Physicist: Nature abhors a singularity.  So when you see a nice glaring one (like this case, where d=0 makes the force jump to infinity) it’s worth pausing to consider how the universe finagles its way out.  When you apply Newton’s Law of Universal Gravitation, f=\frac{GMm}{d^2}, to planets and stars, d is indeed the distance between the centers of mass.  But when to use that standard and why it works is a little subtle.

One of the most important ideas in physics is that the exact same laws apply to everything, everywhere, always.  Nothing and nowhere gets special treatment, and that includes the center of mass.

Nothing is sacred.

The stuff at the center of the Earth does pull on you, but that’s nothing special; so does literally everything else.  Phone books, your worst enemy, that thing you saw that one time, everything on Earth (and otherwise) pulls on you according to Newton’s law.  Every atom pulls on every other atom.

All mass creates gravity and pulls things toward it.  Here on Earth, we always feel a pull toward the center of the Earth (top), so it might seem as though there’s something special down there.  In reality, we’re experiencing the collective pull of everything in and on the Earth (bottom).

The reason you don’t notice a pull toward each individual thing around you is that gravity is weak.  The physical (as opposed to emotional) attraction between you and someone you’re walking next to is a force on the order of the weight of a mote of dust (tens of nanograms).  The air moving in and out of your lungs pushes you around far, far more.

The reason you do notice a pull toward the Earth is that there’s a lot of Earth to do the pulling; around 100,000,000,000,000,000,000,000 times the mass of the person next to you.  Sure it’s farther away (around 4,000 miles on average), but there’s a lot of it.  Heck, it blocks half the sky (the lower half).

Finally, the reason everyone feels a pull toward the center of the Earth is that, for most intents and purposes, the Earth is a perfect sphere.  No matter where you are and no matter how you look at it, you can draw a line through the middle of the Earth and the two sides will be mirror opposites of each other.  As much as one half pulls you to the right, the other pulls you to the left.  The collective pull of both halves is right down the middle; toward the line between them.

The matter on the left side of the (red) line pulls you down and to the left, the matter on the right pulls you down and to the right.  Because the two sides are essentially the same, the “left-and-right-ness” cancel out, leaving a net down.  For a sphere, you can repeat the same argument for any (yellow) line through the center.

The same argument applies to any line that separates the two halves, and all of those lines pass through the center of mass.  Technically, that’s how the center of mass is defined.  So, because the mass of the Earth is spherically symmetric, gravity around here points toward the center of mass.

However!  Gravity does not, in general, point toward the center of mass.  Take for example the Earth-Moon system.  Despite its non-contiguous-ness, it’s still a perfectly legit collection of mass.  The center of mass of the Earth and Moon combined is a point just a little below the Earth’s surface.  That fact is important when you consider how the two orbit each other (the Moon circles that point while the Earth kinda wobbles around it), but it is almost entirely unimportant when you consider how gravity pulls on things presently sitting on Earth’s surface.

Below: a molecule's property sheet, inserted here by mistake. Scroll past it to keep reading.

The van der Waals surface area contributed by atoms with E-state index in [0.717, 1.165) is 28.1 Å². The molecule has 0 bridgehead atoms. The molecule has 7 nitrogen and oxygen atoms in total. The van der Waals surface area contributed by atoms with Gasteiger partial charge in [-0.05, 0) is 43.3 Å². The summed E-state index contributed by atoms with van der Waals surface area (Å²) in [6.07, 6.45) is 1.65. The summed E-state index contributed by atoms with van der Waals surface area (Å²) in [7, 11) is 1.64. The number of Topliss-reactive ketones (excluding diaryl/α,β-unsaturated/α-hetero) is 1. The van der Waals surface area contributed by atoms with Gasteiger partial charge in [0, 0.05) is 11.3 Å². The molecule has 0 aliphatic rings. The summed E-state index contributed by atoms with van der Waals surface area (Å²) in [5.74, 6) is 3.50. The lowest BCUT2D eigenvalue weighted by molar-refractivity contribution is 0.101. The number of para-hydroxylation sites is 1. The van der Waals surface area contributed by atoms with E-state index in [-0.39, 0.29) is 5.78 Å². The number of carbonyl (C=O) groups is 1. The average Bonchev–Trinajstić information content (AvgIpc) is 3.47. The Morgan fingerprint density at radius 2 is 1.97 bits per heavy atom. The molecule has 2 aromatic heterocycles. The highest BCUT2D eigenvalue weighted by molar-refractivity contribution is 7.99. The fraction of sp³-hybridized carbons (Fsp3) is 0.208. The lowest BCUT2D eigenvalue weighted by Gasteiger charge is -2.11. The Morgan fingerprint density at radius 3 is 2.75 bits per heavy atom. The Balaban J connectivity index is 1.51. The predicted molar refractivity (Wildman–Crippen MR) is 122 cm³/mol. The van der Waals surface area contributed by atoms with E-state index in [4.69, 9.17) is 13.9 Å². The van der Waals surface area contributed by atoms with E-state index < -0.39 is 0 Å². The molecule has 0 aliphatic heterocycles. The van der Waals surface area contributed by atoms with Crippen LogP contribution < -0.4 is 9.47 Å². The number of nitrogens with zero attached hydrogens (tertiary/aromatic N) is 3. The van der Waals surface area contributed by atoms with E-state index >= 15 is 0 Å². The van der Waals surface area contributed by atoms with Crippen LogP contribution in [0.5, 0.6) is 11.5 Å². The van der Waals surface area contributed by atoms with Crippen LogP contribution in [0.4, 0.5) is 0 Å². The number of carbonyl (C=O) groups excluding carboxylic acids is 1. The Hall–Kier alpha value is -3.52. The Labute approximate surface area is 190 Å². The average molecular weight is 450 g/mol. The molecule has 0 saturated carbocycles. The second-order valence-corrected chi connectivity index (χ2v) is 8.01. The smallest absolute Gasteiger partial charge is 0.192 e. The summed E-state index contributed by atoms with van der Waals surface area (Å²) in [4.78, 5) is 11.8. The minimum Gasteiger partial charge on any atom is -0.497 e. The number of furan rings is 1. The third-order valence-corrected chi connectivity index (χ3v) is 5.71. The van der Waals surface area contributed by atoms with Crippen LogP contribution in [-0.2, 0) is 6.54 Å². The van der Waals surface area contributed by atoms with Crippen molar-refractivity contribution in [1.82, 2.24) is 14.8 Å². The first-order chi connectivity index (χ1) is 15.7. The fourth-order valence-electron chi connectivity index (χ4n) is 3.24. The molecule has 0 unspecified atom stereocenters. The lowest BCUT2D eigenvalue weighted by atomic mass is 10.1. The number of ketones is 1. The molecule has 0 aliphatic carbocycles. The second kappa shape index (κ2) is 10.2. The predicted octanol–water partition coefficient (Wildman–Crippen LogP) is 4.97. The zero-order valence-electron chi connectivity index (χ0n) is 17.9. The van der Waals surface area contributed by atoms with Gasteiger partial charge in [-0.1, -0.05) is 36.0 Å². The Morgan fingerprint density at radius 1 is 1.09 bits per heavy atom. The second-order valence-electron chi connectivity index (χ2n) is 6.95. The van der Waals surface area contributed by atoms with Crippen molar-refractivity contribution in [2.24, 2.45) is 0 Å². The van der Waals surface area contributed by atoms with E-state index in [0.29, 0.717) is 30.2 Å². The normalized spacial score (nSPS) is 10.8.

The Earth-Moon system to scale.  Notice that gravity does not pull you toward this system’s center of mass (the red dot) it pulls you toward the largest nearby thing (the pale blue dot).

That all said, Earth is only almost perfectly spherical.  You may have noticed that the world is not a perfectly polished ball; there are mountains, oceans, gigatons of missing single socks, and that non-uniformity penetrates well below the surface.  Those variations in the distribution and density of mass means that Earth’s gravity changes (very, very slightly) from place to place, both in magnitude and direction.

Deviations in the strength of Earth’s gravity.  The average surface gravity of Earth is around 980 Gal (1 Gal = 1 cm/s2).  Surface gravity points away from Earth’s center the farthest where the colors are changing the fastest.

By flying a pair of satellites in formation over the Earth and measuring the distance between them we can detect them speeding up and slowing down with respect to each other as one, then the other, passes over differently-gravity’d regions.

The GRACE (Gravity Recovery And Climate Experiment) satellites, cleverly called “GRACE-1” and “GRACE-2”, shot lasers at each other from 2002 to 2017 to measure Earth’s gravity field over that time.  They were so stupefyingly sensitive that they could detect changes in the location of water and ice through the gravity they generate (hence the “climate” part).

Finally, to more directly address the original question, since gravity is a collective pull toward each individual piece of mass and not necessarily a pull toward the center of mass, Newton’s universal law of gravitation has to be applied with a little finesse.  f=\frac{GMm}{d^2} works fine (with d the distance to the center) as long as you’re outside of a sphere of mass, it stops working as soon as you’re inside because the mass above you counteracts the pull of the mass below you.  In the case of a bullet shot through a rubber ball, this is why the gravitational force never jumps to infinity; the equation that says it should ceases to apply.  The universe always has an obnoxious way to get out of having to deal with singularities.